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Prevalence and Predictors of Contraceptive Use Among Women of Premenopausal Period in Ethiopia: A Retrospective Cross-Sectional Data Analysis
Authors: Daniel Geleta, Abebe Kebede, Gebeyehu Bulcha, Hyder Usman, Kunuz Hajibediru, Selass kebede, Sileshi Dubale, and Getu Degu
Source: Open Access Journal of Contraception, Volume 12; DOI:
Topic(s): Contraception
Wealth Index
Women's health
Country: Africa
Published: JUL 2021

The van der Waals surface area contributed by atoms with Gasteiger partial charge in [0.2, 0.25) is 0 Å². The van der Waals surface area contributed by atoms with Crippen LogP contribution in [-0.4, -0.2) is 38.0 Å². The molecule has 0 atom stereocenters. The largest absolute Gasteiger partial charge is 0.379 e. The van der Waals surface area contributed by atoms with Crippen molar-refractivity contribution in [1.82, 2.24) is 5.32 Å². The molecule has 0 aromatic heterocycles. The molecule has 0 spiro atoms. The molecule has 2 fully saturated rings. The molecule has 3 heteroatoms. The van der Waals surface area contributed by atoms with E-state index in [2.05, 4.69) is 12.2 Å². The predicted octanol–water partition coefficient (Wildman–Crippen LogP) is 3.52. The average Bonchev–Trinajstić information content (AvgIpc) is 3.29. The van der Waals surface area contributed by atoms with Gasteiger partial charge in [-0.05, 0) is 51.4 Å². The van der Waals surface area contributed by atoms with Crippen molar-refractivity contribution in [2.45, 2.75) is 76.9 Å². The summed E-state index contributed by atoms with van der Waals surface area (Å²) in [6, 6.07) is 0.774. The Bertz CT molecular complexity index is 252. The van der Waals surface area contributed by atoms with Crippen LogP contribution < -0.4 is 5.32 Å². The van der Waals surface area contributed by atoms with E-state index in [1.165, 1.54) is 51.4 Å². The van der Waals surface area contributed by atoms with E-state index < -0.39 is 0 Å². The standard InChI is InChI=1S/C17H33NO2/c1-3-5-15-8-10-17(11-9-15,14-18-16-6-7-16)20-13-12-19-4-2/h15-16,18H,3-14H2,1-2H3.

Abstract: Background: Contraceptive use is internationally endorsed as a human right and an indicator of the highest standard of sexual and reproductive health life. But reports from countries including Ethiopia showed a lower and capricious rate due to wider factors. Thus, the current study aimed to determine the prevalence and the predictors of contraceptive use among women of the premenopausal period. Methods: A retrospective cross-sectional data analysis was performed from Ethiopian Demographic and Health survey 2019 in January 2021. A total of 3260 premenopausal women were included by stratified sampling, and data were analyzed using SPSS version 25 software. Data were initially analyzed descriptively, and tests were done for variable multicollinearity, and model goodness of fit and predictive capacity. Subsequently, bivariate and multivariable logistic regression analyses were performed successively for the crude and adjusted odds ratio, and finally declared variables with a p-value of < 0.05 as predictors of contraceptive use. Results: The study included 3260 women with an average age of 41.66 (standard deviation ± 3.9) years. The overall prevalence of contraceptive use was reported 17% and explained to vary by women’s age, place of residence, education level, wealth index, and current working statuses. However, only the age, education, and wealth index of women have predicted a statistical significance with contraceptive use. Accordingly, an increase in women’s age was found to increase contraceptive use more likely by 89% [AOR=0.89 (95% CI: 0.87, 0.92)]. Similarly, primary [AOR = 1.53, (95% CI: 1.20, 195)], secondary [AOR = 2.57, (95% CI: 1.70)] or higher [AOR = 2.64, (95% CI: 1.67, 4.20)] level educated women were about twice more likely to use contraceptive methods than uneducated women. Finally, women in poorer [AOR = 3.11 (95% CI: 2.17, 4.46)], middle [AOR = 3.03 (95% CI: 2.09, 4, 37)], rich [AOR = 3.70, (95% CI: 2.58, 5.31)] or richest [AOR = 3.42, (95% CI: 2.39, 4, 88)] wealth index were more than 3 times more likely use contraceptive methods when compared to women of the poorest wealth index. Conclusion: The prevalence of contraceptive use among premenopausal women in Ethiopia is low and utmost related to age, education level, and wealth index of women.